Social Contribution

The university gives back to society by spreading
its knowledge through industry-government-academia collaboration and exchanges.

Collaboration with educational and governmental organizations

Educational collaboration with high schools

After students from the Kyoto Sangyo University Senior High School are accepted at the university, KSU conducts “high school link-up classes” that lay the foundation for an exploration of higher-level classes while still in high school. The university also offers its facilities for use as part of the Japan Science and Technology Agency’s Science Partnership Project (SPP) aimed at enhancing children’s interest in the sciences, and high school link-up classes for local-area high schools.

Collaboration with elementary and junior high schools

KSU offers classes for elementary and junior high schools in the community and “challenge workshops” for junior high school students—an initiative that provides work experience—as well as university tours and chances for elementary school students to experience university classes.

Collaboration with governmental organizations (educational organizations, etc.)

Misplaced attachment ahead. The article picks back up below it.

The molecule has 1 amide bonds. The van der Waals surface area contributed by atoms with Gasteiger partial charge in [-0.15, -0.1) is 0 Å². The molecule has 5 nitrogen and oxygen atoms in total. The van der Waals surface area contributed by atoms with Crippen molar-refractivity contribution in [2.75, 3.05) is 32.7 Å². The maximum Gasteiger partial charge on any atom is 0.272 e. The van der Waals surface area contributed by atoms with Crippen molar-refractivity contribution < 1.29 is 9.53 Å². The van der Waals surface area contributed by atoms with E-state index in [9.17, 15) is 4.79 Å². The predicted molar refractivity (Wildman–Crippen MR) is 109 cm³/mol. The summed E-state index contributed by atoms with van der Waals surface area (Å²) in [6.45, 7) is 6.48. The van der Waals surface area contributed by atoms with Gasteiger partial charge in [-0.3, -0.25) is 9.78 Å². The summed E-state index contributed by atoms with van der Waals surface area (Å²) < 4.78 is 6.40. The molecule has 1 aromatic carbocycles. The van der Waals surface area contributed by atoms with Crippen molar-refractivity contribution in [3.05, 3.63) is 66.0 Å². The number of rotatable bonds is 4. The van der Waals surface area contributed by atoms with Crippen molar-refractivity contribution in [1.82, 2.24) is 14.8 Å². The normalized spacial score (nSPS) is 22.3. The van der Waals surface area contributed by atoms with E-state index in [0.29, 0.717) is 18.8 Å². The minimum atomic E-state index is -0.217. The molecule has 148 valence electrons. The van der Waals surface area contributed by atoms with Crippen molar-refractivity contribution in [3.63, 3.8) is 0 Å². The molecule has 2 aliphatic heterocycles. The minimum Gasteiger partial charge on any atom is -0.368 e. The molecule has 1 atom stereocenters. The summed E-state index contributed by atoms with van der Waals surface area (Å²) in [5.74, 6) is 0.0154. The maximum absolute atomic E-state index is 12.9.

KSU has collaborative agreements with the Boards of Education in a number of cities and administrative divisions—the cities of Kyoto, Nagaokakyo, Ritto, Yasu, Neyagawa, Settsu, Suita, Toyonaka, and Higashiosaka, as well as the town of Shimamoto, and Kyoto and Osaka prefectures. KSU promotes personnel and knowledge exchanges through the assignment of lecturers in teacher training and through student volunteer activities to expand education and research in partnership with these bodies and to squarely address issues in the field of education.

Participating in the Consortium of Universities in Kyoto

KSU participates in the Consortium of Universities in Kyoto, an organization that promotes collaboration among Kyoto’s universities, industries, and administrative agencies.

The consortium provides students with educational opportunities that make the most of such collaboration, including a credit transfer system, an internship program with strong ties to industry and government, and an extracurricular study program that allows students to attend lectures at other universities. Another purpose of the consortium is to facilitate exchanges on many levels among member universities, which additionally contributes to regional vitalization.

KSU promotes activities for the local community from disaster preparedness to lifelong learning and exchange events.

Giving back to the local community

Disaster preparedness efforts

KSU is a designated evacuation center under the Kyoto Municipal Disaster Preparedness Plan. In May 2008, KSU signed an agreement with a local coalition of neighborhood associations in the local Hiragino area that promotes regional cooperation in the event of a large-scale disaster. The agreement will provide security to 12,000 people in the Hiragino school district.